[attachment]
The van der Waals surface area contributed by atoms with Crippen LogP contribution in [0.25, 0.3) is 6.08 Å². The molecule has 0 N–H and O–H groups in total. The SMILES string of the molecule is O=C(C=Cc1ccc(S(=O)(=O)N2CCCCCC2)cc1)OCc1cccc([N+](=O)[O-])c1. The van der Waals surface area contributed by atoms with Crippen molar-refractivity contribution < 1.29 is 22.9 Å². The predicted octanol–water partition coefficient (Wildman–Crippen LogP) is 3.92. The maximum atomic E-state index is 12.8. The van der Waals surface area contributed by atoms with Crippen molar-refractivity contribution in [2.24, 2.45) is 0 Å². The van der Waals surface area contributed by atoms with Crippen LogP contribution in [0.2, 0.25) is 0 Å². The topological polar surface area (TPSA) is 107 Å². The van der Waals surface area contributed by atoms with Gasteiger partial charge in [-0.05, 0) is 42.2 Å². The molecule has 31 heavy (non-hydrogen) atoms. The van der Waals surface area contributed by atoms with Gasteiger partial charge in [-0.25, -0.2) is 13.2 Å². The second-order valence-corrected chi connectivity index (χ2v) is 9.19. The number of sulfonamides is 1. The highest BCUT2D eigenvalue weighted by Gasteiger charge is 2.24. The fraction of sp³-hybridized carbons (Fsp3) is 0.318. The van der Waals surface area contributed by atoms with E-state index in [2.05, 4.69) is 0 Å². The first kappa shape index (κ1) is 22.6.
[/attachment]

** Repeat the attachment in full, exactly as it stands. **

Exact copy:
The van der Waals surface area contributed by atoms with Crippen LogP contribution in [0.25, 0.3) is 6.08 Å². The molecule has 0 N–H and O–H groups in total. The SMILES string of the molecule is O=C(C=Cc1ccc(S(=O)(=O)N2CCCCCC2)cc1)OCc1cccc([N+](=O)[O-])c1. The van der Waals surface area contributed by atoms with Crippen molar-refractivity contribution < 1.29 is 22.9 Å². The predicted octanol–water partition coefficient (Wildman–Crippen LogP) is 3.92. The maximum atomic E-state index is 12.8. The van der Waals surface area contributed by atoms with Crippen molar-refractivity contribution in [2.24, 2.45) is 0 Å². The van der Waals surface area contributed by atoms with Crippen LogP contribution in [0.2, 0.25) is 0 Å². The topological polar surface area (TPSA) is 107 Å². The van der Waals surface area contributed by atoms with Gasteiger partial charge in [-0.05, 0) is 42.2 Å². The molecule has 31 heavy (non-hydrogen) atoms. The van der Waals surface area contributed by atoms with Gasteiger partial charge in [-0.25, -0.2) is 13.2 Å². The second-order valence-corrected chi connectivity index (χ2v) is 9.19. The number of sulfonamides is 1. The highest BCUT2D eigenvalue weighted by Gasteiger charge is 2.24. The fraction of sp³-hybridized carbons (Fsp3) is 0.318. The van der Waals surface area contributed by atoms with E-state index in [2.05, 4.69) is 0 Å². The first kappa shape index (κ1) is 22.6.